Pubdate: Fri, 08 Sep 2006
Source: Kootenay Western Star (CN BC)
Copyright: 2006 Kootenay Western Star
Author: Tom Fletcher
Bookmark: (Opinion)
Bookmark: (Supervised Injection Sites)
Bookmark: (Needle Exchange)
Bookmark: (Drug Courts)


Another summer winds down as the weather begins to separate the really
homeless from the fair-weather pretenders.

However, the issue is pressing hard on B.C. communities, and not just
Vancouver and Victoria, which get most of the attention.

Here in the provincial capital, which seems to have more than its
share of hostels and street services already, the consensus is they
need more shelters.

Over in Vancouver, B.C. Federation of Labour president Jim Sinclair
says the solution to poverty and homelessness is to raise the minimum
wage to $10 an hour, and get rid of that evil $6 training wage. He
doesn't mention that fewer and fewer employers are even trying to
attract help at the $8 an hour minimum, let alone the training wage.

(Sinclair also wants universal subsidized day care and major pension
increases as well as that all-purpose nostrum of the left,
"affordable" housing. All governments have to do is print more money
and poof! Society's problems are solved.)

Looking farther afield, the talk gets a bit more sensible. Chilliwack
recently hosted a homelessness forum after the city dismantled a "tent
city" at a downtown park. Taking part in the forum was B.C.'s foremost
"homeless advocate," Kerry Pakarinen, who came to prominence as a
media spokesman for the pesthole of anarchy that was the Woodward's
squat in downtown Vancouver.

He has taken his act to the Fraser Valley, setting up squats in parks
at Abbotsford and Chilliwack that predictably descended into hazardous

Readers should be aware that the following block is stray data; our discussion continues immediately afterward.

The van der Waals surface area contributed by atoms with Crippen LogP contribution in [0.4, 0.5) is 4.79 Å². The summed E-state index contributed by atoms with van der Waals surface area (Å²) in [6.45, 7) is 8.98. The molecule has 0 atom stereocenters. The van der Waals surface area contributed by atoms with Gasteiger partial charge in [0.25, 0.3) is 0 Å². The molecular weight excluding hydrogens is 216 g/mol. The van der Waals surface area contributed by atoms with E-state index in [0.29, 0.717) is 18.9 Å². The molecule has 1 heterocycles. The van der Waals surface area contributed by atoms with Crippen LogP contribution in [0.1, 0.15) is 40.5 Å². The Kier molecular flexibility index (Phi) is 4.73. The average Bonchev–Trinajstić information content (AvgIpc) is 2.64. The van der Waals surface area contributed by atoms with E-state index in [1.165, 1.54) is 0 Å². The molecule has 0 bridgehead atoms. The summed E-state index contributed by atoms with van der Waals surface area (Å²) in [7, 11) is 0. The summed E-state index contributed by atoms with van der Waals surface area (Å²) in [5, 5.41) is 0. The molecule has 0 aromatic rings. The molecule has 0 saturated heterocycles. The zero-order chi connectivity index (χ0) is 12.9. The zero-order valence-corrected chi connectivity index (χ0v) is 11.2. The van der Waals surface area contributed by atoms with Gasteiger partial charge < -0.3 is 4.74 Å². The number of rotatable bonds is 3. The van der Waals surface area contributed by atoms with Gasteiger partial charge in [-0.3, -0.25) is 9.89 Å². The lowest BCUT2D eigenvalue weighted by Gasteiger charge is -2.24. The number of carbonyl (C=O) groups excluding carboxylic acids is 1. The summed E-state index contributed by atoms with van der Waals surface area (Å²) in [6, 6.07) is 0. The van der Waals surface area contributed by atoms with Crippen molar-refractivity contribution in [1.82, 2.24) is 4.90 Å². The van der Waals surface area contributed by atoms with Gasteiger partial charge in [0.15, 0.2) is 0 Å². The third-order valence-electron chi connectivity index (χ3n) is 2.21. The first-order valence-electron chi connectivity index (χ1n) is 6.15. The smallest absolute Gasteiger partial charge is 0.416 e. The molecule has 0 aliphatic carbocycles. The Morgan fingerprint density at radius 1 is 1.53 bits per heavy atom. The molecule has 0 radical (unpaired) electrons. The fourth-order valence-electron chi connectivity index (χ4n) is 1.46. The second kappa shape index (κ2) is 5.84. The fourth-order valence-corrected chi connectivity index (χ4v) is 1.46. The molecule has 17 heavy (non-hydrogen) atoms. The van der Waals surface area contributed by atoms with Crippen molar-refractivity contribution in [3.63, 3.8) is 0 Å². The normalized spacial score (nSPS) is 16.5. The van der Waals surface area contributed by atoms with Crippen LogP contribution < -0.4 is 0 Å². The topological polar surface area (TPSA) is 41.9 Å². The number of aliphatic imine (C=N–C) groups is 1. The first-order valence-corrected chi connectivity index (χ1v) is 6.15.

nests of drug paraphernalia, stolen property and filth.

Pakarinen told the forum that having no fixed address means employers
won't hire you. Chilliwack Coun. Sharon Gaetz reminded attendees that
when his organized band of squatters descended recently on City Hall
to protest being kicked out of parks, a local developer offered work
to anyone who wanted it.

How many takers did he get? You guessed it, zero.

Aside from "try working," I don't really have any simple solutions to
offer to the employable people who are homeless by their own choices.
However, it would be nice if we could at least dispense with this
ridiculous idea that people should have a "right" to squat on public

A classic example of this abuse of public parks was one of the many
"homeless" who was ousted from his camp this summer in one of B.C.'s
choicest bits of oceanfront property, Beacon Hill Park.

"It's a nice spot," said Billy Bob McPherson, as he identified himself
to a local newspaper. "I've been eating a lot of gooseneck barnacles
and living off the sea. Now, I'm just going to move 100 yards down the

Yes, Billy Bob, and downtown Vancouver has nice spots, too. That's why
it's some of the most expensive real estate in the country, where even
most working people can't afford to live.

Squat organizer Pakarinen got at least one thing right. If you can't
make it in the big city, maybe it's time to look for someplace that
doesn't have the country's highest cost of living.

Also here in Victoria, police are busy early each morning waking up
people sleeping in downtown doorways. A law firm has launched a court
challenge to the city's bylaw that prohibits building shelters on
public property and sleeping in public parks. If that succeeds, get
used to dirty clothes hanging off your local cenotaph.

Local MLA Rob Fleming scolded the provincial government last week for
placing its social housing priority on seniors and people with mental
problems. Better there than on able-bodied males who emerge each
summer to occupy the choicest of city parks, complete with their own
media wranglers.

The Drug Connection

Hospitals report that as many as half of their emergency admissions
are intoxicated.

Panhandlers puff cigarettes as they collect cash from those who don't
notice or care where their money is going. Police report again and
again that nearly all their low-level property crime is drug-related,
with a few hardcore actors doing most of it.

The big-city debate continues in Orwellian language, defending "safe"
injection sites that can't possibly be safe and needle "exchange"
programs where dirty needles are discarded on sidewalks and parks.

Perhaps the ultimate solution is to provide hardcore addicts with not
only free shelter and medical care but free drugs, too. But I don't
think the public is ready to surrender that completely.
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MAP posted-by: Richard Lake